In the weeks prior to the first festival, the ladies and gents of Mansura donned 1860s-era clothing—long, high-neck dresses and bonnets for the women and beards, bowler hats (or red berets) and string ties for the men—and traversed the state in a caravan of busses to promote the Centennial and attract visitors to the festivities.
amazing footage of the bus tour (compliments of a guy named Mike
Hildenbrand, who discovered a cache of old film reels from the
Centennial when he moved back to his childhood home after Katrina
washed him out of New Orleans in 2005). The footage is classic, twitchy
16MM of Mansura’s finest, tumbling into and out of busses at the
different stops along the tour. The men are giddy, slapping each other
on the back, nearly every one cupping a cigarette, cigar or pipe to
light, or pulling a drag off the one dangling from his lips. They pass
through Opelousas, Lafayette and Franklin, Louisiana. They cruise down
Canal Boulevard and spill out of the old Falstaff Brewery in New
Orleans. They pose and preen on the steps of the Capitol building in
Baton Rouge. I get a frisson when the few frames of Papa, my
grandfather Lysso, flash across the screen. He’s sporting the requisite
beard, beret and vest, and he’s got his arms around two women. He gives
each a peck on the cheek. Neither of these ladies are my grandmother,
Pressed for details about exactly what went on on the gender-segregated busses, old-timers blush and chuckle, and say things like, ‘It was something.’ A sense of fraternal decorum seems to prevent them from saying more. What happened on the Centennial bus tour stayed on the bus tour.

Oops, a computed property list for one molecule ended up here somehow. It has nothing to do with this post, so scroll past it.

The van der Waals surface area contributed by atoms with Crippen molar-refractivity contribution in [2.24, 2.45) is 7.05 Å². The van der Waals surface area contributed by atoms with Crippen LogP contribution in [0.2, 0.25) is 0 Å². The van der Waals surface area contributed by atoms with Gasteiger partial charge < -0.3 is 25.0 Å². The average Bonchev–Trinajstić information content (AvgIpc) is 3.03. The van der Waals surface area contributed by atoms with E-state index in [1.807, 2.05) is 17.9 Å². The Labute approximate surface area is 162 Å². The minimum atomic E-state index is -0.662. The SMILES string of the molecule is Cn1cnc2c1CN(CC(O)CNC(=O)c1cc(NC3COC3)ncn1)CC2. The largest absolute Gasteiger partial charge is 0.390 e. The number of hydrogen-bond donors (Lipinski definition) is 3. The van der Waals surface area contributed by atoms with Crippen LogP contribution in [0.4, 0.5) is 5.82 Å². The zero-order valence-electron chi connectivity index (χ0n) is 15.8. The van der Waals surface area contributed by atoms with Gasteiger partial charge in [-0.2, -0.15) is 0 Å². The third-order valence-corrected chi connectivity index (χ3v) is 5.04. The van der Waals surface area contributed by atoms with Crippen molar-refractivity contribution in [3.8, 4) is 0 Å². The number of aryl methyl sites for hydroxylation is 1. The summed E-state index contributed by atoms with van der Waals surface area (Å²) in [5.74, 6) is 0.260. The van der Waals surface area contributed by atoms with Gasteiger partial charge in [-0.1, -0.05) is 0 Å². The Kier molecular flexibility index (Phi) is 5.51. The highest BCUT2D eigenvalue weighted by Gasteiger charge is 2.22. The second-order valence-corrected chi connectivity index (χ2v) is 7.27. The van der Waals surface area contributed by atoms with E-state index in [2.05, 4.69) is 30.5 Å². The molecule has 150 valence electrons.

Reading local newspaper clippings about the Centennial, it’s pretty clear that, although the organizers hoped to draw a big crowd, they were genuinely shocked at just how big a crowd actually showed up. More than 10,000 made the pilgrimage to Mansura’s Centennial cochon de lait. The town officials and Centennial organizers, including my great uncle Merlin Coco, instantly realized the crowd- and revenue-gathering potential of an annual festival. So on May 24, 1960, a mere month after the first celebration, Mayor Kirby Roy petitioned to have Mansura legally declared the state’s official Capitale de la Cochon de Lait, a decree that was signed by the notorious Governor Earl K. Long. From 1960 to 1972, Mansura turned into a hotbed of dancing, carousing and, of course, feasting on a menu of roast pig, dirty rice, candied yams and other French, Cajun and Creole heritage eats.